[0073] A mixture of the appropriate aryl or benzylsulfonyl acetic acid (0.001 mol), an aromatic aldehyde (0.001 mol) and benzylamine (1 ml) in glacial acetic acid (15 ml) is reflexed for 2-3 hours. The contents are cooled and treated with dry ether (50 ml). Any product separated is collected by filtration. The filtrate is diluted with more ether and washed successively with a saturated solution of sodium bicarbonate (20 ml), sodium bisulfite (20 ml), dilute hydrochloric acid (20 ml) and finally with water (35 ml). Evaporation of the dried ethereal layer yields a solid in many cases. However, in some cases a syrupy material separates and is solidified on treatment with 2-propanol. The purity of the compounds is checked by TLC (silica gel BDH, hexane/ethyl acetate 3: 1).

Procedure 2

[0074] General procedure for Synthesis of (E)(E)- and (E)(Z)-bis(Styryl) Sulfones

[0075] To freshly distilled phenyl acetylene (51.07 g, 0.5 mol) is added sodium thioglycollate prepared from thioglycolic acid (46 g, 0.5 mol) and sodium hydroxide (40 g, 1 mol) in methanol (250 ml). The mixture is refluxed for 24 hours and poured onto crushed ice (500 ml) after cooling. The styrylthioacetic acid, formed after neutralization with dilute hydrochloric acid (250 ml), is filtered and dried; yield 88 g (90%); m.p. 84-86° C.

[0076] The styrylthioacetic acid is then oxidized to styrylsulfonylacetic acid as follows. A mixture of styrylthioacetic acid (5 g, 25 mmol) in glacial acetic acid (35 ml) and 30% hydrogen peroxide (15 ml) is heated under reflux for 60 minutes and the mixture is poured onto crushed ice (200 ml) after cooling. The compound separated is filtered and recrystallized from hot water to give white crystalline flakes of (Z)-styrylsulfonylacetic acid; yield 2.4 g (41%); m.p. 150-51° C.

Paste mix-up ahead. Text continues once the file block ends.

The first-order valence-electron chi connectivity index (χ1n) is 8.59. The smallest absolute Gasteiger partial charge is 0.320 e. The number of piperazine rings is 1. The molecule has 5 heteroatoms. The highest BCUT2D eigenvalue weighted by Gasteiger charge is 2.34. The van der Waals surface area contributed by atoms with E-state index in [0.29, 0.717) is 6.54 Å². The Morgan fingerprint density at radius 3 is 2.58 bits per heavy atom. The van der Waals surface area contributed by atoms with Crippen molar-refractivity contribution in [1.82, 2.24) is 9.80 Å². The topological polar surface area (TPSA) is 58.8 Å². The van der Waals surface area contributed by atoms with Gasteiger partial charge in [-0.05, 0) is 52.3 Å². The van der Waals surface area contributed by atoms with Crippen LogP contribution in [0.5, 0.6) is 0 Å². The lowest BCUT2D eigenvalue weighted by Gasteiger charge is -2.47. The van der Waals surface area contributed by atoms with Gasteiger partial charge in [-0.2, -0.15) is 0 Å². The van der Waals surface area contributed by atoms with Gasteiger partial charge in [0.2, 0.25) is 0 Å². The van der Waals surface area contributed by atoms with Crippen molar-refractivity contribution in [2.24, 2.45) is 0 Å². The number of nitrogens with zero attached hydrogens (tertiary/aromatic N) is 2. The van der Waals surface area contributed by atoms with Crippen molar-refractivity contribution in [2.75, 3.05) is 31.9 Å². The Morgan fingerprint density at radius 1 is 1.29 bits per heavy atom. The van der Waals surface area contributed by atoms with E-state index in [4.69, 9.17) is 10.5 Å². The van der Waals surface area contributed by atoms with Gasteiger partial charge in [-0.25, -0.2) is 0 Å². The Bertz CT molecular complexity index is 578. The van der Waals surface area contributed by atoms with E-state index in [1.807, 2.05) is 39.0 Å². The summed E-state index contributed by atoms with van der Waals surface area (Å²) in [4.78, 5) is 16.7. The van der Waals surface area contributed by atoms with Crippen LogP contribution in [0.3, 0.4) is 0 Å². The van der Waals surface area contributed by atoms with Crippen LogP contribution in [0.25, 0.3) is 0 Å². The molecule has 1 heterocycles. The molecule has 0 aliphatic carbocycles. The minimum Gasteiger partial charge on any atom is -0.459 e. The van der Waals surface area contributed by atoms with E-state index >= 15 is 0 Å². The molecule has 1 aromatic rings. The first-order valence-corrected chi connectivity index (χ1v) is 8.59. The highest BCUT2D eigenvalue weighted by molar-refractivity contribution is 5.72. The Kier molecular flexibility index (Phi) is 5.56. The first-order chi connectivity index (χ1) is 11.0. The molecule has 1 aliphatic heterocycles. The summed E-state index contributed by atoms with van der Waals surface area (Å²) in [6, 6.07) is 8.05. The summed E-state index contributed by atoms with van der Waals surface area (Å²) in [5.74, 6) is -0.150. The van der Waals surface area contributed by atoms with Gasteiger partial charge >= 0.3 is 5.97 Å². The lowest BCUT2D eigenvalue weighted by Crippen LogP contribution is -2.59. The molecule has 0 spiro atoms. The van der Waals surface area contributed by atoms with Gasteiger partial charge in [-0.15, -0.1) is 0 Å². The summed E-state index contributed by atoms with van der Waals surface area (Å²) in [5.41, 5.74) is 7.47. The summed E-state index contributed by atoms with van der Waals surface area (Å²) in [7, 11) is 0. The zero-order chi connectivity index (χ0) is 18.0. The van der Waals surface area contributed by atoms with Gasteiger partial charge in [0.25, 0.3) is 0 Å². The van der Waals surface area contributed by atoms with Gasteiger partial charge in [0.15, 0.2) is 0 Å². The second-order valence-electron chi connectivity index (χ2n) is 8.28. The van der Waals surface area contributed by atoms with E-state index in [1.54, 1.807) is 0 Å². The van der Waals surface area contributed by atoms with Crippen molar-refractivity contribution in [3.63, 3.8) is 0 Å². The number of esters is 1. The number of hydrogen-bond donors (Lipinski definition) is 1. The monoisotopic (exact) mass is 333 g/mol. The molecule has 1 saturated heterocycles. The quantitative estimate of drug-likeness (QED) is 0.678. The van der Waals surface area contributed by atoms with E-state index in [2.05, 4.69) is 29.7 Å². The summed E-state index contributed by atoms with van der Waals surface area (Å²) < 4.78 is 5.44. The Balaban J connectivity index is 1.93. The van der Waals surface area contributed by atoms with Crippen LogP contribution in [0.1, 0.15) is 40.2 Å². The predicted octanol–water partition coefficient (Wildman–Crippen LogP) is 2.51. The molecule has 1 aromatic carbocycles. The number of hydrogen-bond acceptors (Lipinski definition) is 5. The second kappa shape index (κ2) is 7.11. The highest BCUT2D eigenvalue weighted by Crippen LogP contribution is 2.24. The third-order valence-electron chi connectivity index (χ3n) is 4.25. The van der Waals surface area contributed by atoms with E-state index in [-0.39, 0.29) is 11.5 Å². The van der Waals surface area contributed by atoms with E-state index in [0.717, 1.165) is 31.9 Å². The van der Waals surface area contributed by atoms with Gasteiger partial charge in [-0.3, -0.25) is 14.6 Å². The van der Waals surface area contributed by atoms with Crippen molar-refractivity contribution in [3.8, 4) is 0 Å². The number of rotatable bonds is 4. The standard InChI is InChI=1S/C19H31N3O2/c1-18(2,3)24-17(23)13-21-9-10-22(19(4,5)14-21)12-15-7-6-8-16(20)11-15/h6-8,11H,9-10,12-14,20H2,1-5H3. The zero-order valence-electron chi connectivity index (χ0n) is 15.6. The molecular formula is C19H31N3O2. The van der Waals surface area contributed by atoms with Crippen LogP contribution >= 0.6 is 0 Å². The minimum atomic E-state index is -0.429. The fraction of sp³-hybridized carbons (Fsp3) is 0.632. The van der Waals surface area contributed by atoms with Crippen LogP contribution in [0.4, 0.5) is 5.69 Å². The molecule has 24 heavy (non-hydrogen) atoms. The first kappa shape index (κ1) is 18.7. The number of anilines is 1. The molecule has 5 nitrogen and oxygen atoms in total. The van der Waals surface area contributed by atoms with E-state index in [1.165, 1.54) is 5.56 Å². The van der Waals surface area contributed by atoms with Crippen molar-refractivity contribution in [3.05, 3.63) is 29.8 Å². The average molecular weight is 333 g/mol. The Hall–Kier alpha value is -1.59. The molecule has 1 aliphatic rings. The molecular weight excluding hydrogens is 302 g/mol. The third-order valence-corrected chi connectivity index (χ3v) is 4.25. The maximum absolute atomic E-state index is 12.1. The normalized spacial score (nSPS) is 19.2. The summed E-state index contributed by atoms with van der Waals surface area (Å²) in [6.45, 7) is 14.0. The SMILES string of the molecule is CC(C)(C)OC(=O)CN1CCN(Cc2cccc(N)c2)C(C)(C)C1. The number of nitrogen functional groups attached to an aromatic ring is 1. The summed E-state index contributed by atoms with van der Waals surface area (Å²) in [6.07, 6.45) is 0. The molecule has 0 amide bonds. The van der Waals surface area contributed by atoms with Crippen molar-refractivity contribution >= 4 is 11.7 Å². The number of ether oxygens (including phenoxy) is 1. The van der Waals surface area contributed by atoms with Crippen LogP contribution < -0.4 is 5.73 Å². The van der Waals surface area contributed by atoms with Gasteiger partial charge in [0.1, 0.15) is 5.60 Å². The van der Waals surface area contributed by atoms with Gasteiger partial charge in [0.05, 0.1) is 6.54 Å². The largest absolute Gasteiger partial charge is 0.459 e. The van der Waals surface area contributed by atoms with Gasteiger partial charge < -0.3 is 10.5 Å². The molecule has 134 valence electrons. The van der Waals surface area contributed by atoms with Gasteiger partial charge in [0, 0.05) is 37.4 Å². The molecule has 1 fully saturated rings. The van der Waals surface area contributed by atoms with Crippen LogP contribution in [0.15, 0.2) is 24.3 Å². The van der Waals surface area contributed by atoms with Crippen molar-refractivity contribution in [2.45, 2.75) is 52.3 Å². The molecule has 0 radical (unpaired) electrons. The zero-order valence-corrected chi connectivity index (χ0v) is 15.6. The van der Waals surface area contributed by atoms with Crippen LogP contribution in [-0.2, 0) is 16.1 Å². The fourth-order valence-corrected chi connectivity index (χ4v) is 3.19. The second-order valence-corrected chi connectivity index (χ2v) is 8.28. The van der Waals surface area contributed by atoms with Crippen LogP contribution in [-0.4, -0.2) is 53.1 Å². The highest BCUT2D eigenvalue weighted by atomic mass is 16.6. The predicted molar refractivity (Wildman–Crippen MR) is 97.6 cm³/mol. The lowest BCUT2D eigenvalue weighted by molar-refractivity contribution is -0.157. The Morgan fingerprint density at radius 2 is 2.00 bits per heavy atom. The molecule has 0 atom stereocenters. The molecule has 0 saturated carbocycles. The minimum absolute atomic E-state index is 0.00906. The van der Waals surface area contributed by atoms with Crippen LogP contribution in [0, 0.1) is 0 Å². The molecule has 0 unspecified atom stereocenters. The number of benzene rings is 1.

[0077] A solution of (Z)-styrylsulfonylacetic acid (2.263 g, 10 m mol) in glacial acetic acid (6 ml) is mixed with an aromatic aldehyde (10 mmol) and benzylamine (0.2 ml) and refluxed for 3 hours. The reaction mixture is cooled, treated with dry ether (50 ml), and any product separated is collected by filtration. The filtrate is diluted with more ether and washed successively with a saturated solution of sodium hydrogen carbonate (15 ml), sodium bisulfite (15 ml), dilute hydrochloric acid (20 ml) and finally with water (30 ml). Evaporation of the dried ethereal layer yields (E)(Z)-bis(styryl)sulfones.

[0078] (E),(E)-bis(styryl)sulfones are prepared following the same procedure as described above with exception that sulfonyldiacetic acid is used in place of (Z)-styrylsulfonylacetic acid, and twice the amount of aromatic aldehyde (20 mmol) is used.